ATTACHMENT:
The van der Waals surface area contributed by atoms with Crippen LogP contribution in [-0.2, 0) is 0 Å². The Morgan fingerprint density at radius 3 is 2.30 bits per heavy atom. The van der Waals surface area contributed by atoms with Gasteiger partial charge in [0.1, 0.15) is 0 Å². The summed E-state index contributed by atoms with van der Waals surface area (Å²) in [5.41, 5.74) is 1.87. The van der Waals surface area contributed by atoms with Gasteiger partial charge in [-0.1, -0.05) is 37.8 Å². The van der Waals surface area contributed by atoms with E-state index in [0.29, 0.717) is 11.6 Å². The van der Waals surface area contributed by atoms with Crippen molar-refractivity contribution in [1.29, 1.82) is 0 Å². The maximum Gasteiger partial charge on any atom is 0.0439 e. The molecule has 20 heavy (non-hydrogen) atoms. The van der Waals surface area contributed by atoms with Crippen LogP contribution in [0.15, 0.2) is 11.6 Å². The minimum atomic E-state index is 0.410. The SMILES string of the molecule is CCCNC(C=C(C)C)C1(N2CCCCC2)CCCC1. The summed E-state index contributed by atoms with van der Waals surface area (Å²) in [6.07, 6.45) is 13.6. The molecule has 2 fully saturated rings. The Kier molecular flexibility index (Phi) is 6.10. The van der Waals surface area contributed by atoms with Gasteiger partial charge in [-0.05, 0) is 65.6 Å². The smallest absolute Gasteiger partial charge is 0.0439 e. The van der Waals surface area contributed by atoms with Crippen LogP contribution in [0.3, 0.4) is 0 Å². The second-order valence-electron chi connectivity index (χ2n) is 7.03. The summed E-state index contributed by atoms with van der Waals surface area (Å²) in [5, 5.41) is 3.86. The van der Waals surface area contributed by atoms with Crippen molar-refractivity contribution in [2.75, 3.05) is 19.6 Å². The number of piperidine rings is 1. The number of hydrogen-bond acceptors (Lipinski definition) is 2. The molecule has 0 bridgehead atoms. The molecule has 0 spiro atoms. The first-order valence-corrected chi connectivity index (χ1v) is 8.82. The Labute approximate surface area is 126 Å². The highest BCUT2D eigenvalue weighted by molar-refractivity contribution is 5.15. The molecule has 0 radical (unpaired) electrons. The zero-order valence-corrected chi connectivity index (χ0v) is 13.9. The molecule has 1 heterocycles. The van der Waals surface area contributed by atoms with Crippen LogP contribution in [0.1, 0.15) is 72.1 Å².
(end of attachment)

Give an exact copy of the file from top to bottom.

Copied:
The van der Waals surface area contributed by atoms with Crippen LogP contribution in [-0.2, 0) is 0 Å². The Morgan fingerprint density at radius 3 is 2.30 bits per heavy atom. The van der Waals surface area contributed by atoms with Gasteiger partial charge in [0.1, 0.15) is 0 Å². The summed E-state index contributed by atoms with van der Waals surface area (Å²) in [5.41, 5.74) is 1.87. The van der Waals surface area contributed by atoms with Gasteiger partial charge in [-0.1, -0.05) is 37.8 Å². The van der Waals surface area contributed by atoms with E-state index in [0.29, 0.717) is 11.6 Å². The van der Waals surface area contributed by atoms with Crippen molar-refractivity contribution in [1.29, 1.82) is 0 Å². The maximum Gasteiger partial charge on any atom is 0.0439 e. The molecule has 20 heavy (non-hydrogen) atoms. The van der Waals surface area contributed by atoms with Crippen LogP contribution in [0.15, 0.2) is 11.6 Å². The minimum atomic E-state index is 0.410. The SMILES string of the molecule is CCCNC(C=C(C)C)C1(N2CCCCC2)CCCC1. The summed E-state index contributed by atoms with van der Waals surface area (Å²) in [6.07, 6.45) is 13.6. The molecule has 2 fully saturated rings. The Kier molecular flexibility index (Phi) is 6.10. The van der Waals surface area contributed by atoms with Gasteiger partial charge in [-0.05, 0) is 65.6 Å². The smallest absolute Gasteiger partial charge is 0.0439 e. The van der Waals surface area contributed by atoms with Crippen LogP contribution in [0.3, 0.4) is 0 Å². The second-order valence-electron chi connectivity index (χ2n) is 7.03. The summed E-state index contributed by atoms with van der Waals surface area (Å²) in [5, 5.41) is 3.86. The van der Waals surface area contributed by atoms with Crippen molar-refractivity contribution in [2.75, 3.05) is 19.6 Å². The number of piperidine rings is 1. The number of hydrogen-bond acceptors (Lipinski definition) is 2. The molecule has 0 bridgehead atoms. The molecule has 0 spiro atoms. The first-order valence-corrected chi connectivity index (χ1v) is 8.82. The Labute approximate surface area is 126 Å². The highest BCUT2D eigenvalue weighted by molar-refractivity contribution is 5.15. The molecule has 0 radical (unpaired) electrons. The zero-order valence-corrected chi connectivity index (χ0v) is 13.9. The molecule has 1 heterocycles. The van der Waals surface area contributed by atoms with Crippen LogP contribution in [0.1, 0.15) is 72.1 Å².